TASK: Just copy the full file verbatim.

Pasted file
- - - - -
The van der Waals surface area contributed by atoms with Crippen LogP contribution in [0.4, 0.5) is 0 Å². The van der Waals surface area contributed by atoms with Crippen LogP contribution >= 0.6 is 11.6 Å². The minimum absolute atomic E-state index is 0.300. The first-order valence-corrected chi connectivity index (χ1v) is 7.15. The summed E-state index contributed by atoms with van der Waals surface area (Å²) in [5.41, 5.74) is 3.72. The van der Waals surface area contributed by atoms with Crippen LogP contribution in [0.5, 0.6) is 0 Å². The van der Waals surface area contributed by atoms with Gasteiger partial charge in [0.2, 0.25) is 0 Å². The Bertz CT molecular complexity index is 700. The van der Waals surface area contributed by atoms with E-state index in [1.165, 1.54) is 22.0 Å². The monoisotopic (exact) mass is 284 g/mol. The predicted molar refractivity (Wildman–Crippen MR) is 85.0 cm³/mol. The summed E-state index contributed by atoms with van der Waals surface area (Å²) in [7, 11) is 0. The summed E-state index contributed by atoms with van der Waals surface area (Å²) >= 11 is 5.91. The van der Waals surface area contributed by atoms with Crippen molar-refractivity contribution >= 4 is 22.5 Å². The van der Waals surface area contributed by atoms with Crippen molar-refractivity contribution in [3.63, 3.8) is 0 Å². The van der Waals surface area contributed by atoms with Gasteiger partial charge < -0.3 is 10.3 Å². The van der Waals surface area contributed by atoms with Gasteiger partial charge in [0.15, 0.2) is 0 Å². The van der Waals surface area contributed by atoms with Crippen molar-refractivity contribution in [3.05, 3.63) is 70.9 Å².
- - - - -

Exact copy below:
The van der Waals surface area contributed by atoms with Crippen LogP contribution in [0.4, 0.5) is 0 Å². The van der Waals surface area contributed by atoms with Crippen LogP contribution >= 0.6 is 11.6 Å². The minimum absolute atomic E-state index is 0.300. The first-order valence-corrected chi connectivity index (χ1v) is 7.15. The summed E-state index contributed by atoms with van der Waals surface area (Å²) in [5.41, 5.74) is 3.72. The van der Waals surface area contributed by atoms with Crippen LogP contribution in [0.5, 0.6) is 0 Å². The van der Waals surface area contributed by atoms with Gasteiger partial charge in [0.2, 0.25) is 0 Å². The Bertz CT molecular complexity index is 700. The van der Waals surface area contributed by atoms with E-state index in [1.165, 1.54) is 22.0 Å². The monoisotopic (exact) mass is 284 g/mol. The predicted molar refractivity (Wildman–Crippen MR) is 85.0 cm³/mol. The summed E-state index contributed by atoms with van der Waals surface area (Å²) in [7, 11) is 0. The summed E-state index contributed by atoms with van der Waals surface area (Å²) >= 11 is 5.91. The van der Waals surface area contributed by atoms with Crippen molar-refractivity contribution >= 4 is 22.5 Å². The van der Waals surface area contributed by atoms with Crippen molar-refractivity contribution in [3.63, 3.8) is 0 Å². The van der Waals surface area contributed by atoms with Gasteiger partial charge < -0.3 is 10.3 Å². The van der Waals surface area contributed by atoms with Gasteiger partial charge in [0.15, 0.2) is 0 Å². The van der Waals surface area contributed by atoms with Crippen molar-refractivity contribution in [3.05, 3.63) is 70.9 Å².